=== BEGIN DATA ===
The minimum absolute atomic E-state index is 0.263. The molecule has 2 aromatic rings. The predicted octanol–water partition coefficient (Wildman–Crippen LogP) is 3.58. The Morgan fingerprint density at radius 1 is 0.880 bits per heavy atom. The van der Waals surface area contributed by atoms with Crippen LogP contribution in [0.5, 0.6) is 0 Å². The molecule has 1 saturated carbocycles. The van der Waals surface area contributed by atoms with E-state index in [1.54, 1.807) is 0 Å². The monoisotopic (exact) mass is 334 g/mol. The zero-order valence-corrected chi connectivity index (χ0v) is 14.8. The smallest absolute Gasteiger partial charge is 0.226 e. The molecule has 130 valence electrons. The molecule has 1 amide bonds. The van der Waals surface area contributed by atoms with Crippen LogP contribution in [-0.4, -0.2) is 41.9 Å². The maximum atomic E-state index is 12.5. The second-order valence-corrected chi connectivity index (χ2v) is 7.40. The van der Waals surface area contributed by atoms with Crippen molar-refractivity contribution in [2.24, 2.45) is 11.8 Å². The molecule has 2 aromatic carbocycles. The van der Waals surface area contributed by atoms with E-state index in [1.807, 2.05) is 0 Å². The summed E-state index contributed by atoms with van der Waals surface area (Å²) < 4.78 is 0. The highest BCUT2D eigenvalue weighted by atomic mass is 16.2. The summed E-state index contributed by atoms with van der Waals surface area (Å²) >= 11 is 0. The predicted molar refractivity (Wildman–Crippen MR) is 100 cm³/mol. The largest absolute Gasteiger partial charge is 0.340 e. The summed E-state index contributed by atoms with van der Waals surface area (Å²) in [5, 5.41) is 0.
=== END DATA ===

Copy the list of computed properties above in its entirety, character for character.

The minimum absolute atomic E-state index is 0.263. The molecule has 2 aromatic rings. The predicted octanol–water partition coefficient (Wildman–Crippen LogP) is 3.58. The Morgan fingerprint density at radius 1 is 0.880 bits per heavy atom. The van der Waals surface area contributed by atoms with Crippen LogP contribution in [0.5, 0.6) is 0 Å². The molecule has 1 saturated carbocycles. The van der Waals surface area contributed by atoms with E-state index in [1.54, 1.807) is 0 Å². The monoisotopic (exact) mass is 334 g/mol. The zero-order valence-corrected chi connectivity index (χ0v) is 14.8. The smallest absolute Gasteiger partial charge is 0.226 e. The molecule has 130 valence electrons. The molecule has 1 amide bonds. The van der Waals surface area contributed by atoms with Crippen LogP contribution in [-0.4, -0.2) is 41.9 Å². The maximum atomic E-state index is 12.5. The second-order valence-corrected chi connectivity index (χ2v) is 7.40. The van der Waals surface area contributed by atoms with Crippen molar-refractivity contribution in [2.24, 2.45) is 11.8 Å². The molecule has 2 aromatic carbocycles. The van der Waals surface area contributed by atoms with E-state index in [1.807, 2.05) is 0 Å². The summed E-state index contributed by atoms with van der Waals surface area (Å²) < 4.78 is 0. The highest BCUT2D eigenvalue weighted by atomic mass is 16.2. The summed E-state index contributed by atoms with van der Waals surface area (Å²) >= 11 is 0. The predicted molar refractivity (Wildman–Crippen MR) is 100 cm³/mol. The largest absolute Gasteiger partial charge is 0.340 e. The summed E-state index contributed by atoms with van der Waals surface area (Å²) in [5, 5.41) is 0.